The Most Misunderstood Part of my Community

james-m

— By James from Kenya

I am a Kenyan citizen with a keen interest in my country’s cultures. I come from the Kuria community which is found in both Nyanza province of Kenya and Mara province of Tanzania, thus falling within two countries. The Kuria community has many cultural practices; some commonly shared among African communities but some are uniquely Kurian.

For instance the way we give names to our children is quite unique. Our community has 6 distinct names reserved for first born. There are three names for the first born sons and three for the first born daughters. These six names happen to be our most common names. These names are Chacha, Marwa and Mwita for sons, and Boke, Gati and Robi for daughters. To this end you may think that anyone bearing any of these names is a first born. Hell no! The Kurians also have the practice of naming after their relatives. For instance I am called Marwa, an obviously first born name; which I am not. Actually I am named after my grandpa. My surname is Mwita because my father is my grandpa’s first born son.

Among the Kurians, it is also a normal thing for names to cross the gender boundary meaning you can find a boy bearing a traditionally female name such as Boke, Gati or Robi. Equally a girl may bear a traditionally male name such as Chacha, Marwa or Mwita. My younger brother is named after my grandma. Still following, Good so nominally, since I am named after my grandpa and my brother is named after my grandma; my brother is my wife! Yes. I know. It gave us a great deal of embarrassment during our childhood for older women would always refer to us using our grandparents’ relationship—husband and wife. Sorry I digressed. Back to our six names!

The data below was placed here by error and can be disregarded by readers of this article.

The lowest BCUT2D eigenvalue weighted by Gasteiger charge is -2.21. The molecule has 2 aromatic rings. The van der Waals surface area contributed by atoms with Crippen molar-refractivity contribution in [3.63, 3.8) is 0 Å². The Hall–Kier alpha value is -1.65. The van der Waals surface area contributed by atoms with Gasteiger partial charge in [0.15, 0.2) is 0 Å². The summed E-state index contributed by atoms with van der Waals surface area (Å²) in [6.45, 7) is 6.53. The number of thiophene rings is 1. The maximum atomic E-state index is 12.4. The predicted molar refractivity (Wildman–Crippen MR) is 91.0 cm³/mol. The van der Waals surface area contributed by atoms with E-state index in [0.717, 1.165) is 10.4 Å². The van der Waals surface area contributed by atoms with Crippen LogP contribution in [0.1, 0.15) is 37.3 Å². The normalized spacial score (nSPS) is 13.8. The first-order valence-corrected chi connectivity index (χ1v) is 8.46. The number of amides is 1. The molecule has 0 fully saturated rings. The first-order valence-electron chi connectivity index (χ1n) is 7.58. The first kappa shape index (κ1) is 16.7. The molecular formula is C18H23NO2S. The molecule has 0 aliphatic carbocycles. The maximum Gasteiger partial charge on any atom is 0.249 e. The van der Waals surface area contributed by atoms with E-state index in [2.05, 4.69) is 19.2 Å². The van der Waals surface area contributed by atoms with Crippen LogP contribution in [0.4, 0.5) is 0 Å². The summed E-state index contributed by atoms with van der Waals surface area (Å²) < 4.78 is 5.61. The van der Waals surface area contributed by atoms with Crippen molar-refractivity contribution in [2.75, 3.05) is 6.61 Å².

Due to our naming practices, the six names easily dominate other names. And as I move around the region, I always encounter a very curious question whenever I introduce myself to people: “Why is it that every Kurian name I know is either Chacha, Marwa or Mwita?” Should I be answering this question with the history of our naming practices? No! I always tell the askers that they should learn about the Kurian culture.
I tend to think that our naming practice is the most misunderstood part of my community—easily the most misunderstood until you encounter the Nyumba Ntobu.

PS: The Kuria community has thousands and thousands of other names 😉

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